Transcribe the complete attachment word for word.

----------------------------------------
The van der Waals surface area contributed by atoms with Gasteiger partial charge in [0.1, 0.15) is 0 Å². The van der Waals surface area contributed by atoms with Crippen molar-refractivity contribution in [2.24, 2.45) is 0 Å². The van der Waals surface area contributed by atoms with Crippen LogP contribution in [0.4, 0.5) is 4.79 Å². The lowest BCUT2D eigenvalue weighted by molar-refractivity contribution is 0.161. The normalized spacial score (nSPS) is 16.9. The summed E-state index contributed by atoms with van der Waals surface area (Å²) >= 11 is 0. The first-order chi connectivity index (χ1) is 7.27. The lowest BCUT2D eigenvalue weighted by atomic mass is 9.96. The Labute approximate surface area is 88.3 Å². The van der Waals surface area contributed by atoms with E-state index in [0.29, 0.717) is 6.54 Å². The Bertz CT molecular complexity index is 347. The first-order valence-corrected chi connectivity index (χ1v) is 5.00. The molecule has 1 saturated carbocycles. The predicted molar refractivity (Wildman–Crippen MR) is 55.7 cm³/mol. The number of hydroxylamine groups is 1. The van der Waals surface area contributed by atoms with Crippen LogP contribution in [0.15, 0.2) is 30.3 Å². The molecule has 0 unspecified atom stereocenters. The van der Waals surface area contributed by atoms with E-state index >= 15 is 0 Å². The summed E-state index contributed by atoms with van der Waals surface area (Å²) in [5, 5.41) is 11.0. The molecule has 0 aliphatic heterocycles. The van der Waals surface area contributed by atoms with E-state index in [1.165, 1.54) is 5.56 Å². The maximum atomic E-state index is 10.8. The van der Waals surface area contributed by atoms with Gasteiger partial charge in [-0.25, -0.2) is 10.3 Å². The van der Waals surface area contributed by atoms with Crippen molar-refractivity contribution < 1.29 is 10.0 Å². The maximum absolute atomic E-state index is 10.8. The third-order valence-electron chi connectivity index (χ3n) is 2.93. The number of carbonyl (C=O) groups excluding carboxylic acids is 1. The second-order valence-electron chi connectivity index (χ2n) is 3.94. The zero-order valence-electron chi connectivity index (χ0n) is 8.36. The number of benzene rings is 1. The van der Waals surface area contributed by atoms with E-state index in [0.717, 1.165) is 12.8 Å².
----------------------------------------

The van der Waals surface area contributed by atoms with Gasteiger partial charge in [0.1, 0.15) is 0 Å². The van der Waals surface area contributed by atoms with Crippen molar-refractivity contribution in [2.24, 2.45) is 0 Å². The van der Waals surface area contributed by atoms with Crippen LogP contribution in [0.4, 0.5) is 4.79 Å². The lowest BCUT2D eigenvalue weighted by molar-refractivity contribution is 0.161. The normalized spacial score (nSPS) is 16.9. The summed E-state index contributed by atoms with van der Waals surface area (Å²) >= 11 is 0. The first-order chi connectivity index (χ1) is 7.27. The lowest BCUT2D eigenvalue weighted by atomic mass is 9.96. The Labute approximate surface area is 88.3 Å². The van der Waals surface area contributed by atoms with E-state index in [0.29, 0.717) is 6.54 Å². The Bertz CT molecular complexity index is 347. The first-order valence-corrected chi connectivity index (χ1v) is 5.00. The molecule has 1 saturated carbocycles. The predicted molar refractivity (Wildman–Crippen MR) is 55.7 cm³/mol. The number of hydroxylamine groups is 1. The van der Waals surface area contributed by atoms with Crippen LogP contribution in [0.15, 0.2) is 30.3 Å². The molecule has 0 unspecified atom stereocenters. The van der Waals surface area contributed by atoms with E-state index >= 15 is 0 Å². The summed E-state index contributed by atoms with van der Waals surface area (Å²) in [5, 5.41) is 11.0. The molecule has 0 aliphatic heterocycles. The van der Waals surface area contributed by atoms with E-state index in [1.165, 1.54) is 5.56 Å². The maximum atomic E-state index is 10.8. The van der Waals surface area contributed by atoms with Gasteiger partial charge in [-0.25, -0.2) is 10.3 Å². The van der Waals surface area contributed by atoms with Crippen molar-refractivity contribution < 1.29 is 10.0 Å². The maximum absolute atomic E-state index is 10.8. The third-order valence-electron chi connectivity index (χ3n) is 2.93. The number of carbonyl (C=O) groups excluding carboxylic acids is 1. The second-order valence-electron chi connectivity index (χ2n) is 3.94. The zero-order valence-electron chi connectivity index (χ0n) is 8.36. The number of benzene rings is 1. The van der Waals surface area contributed by atoms with E-state index in [0.717, 1.165) is 12.8 Å².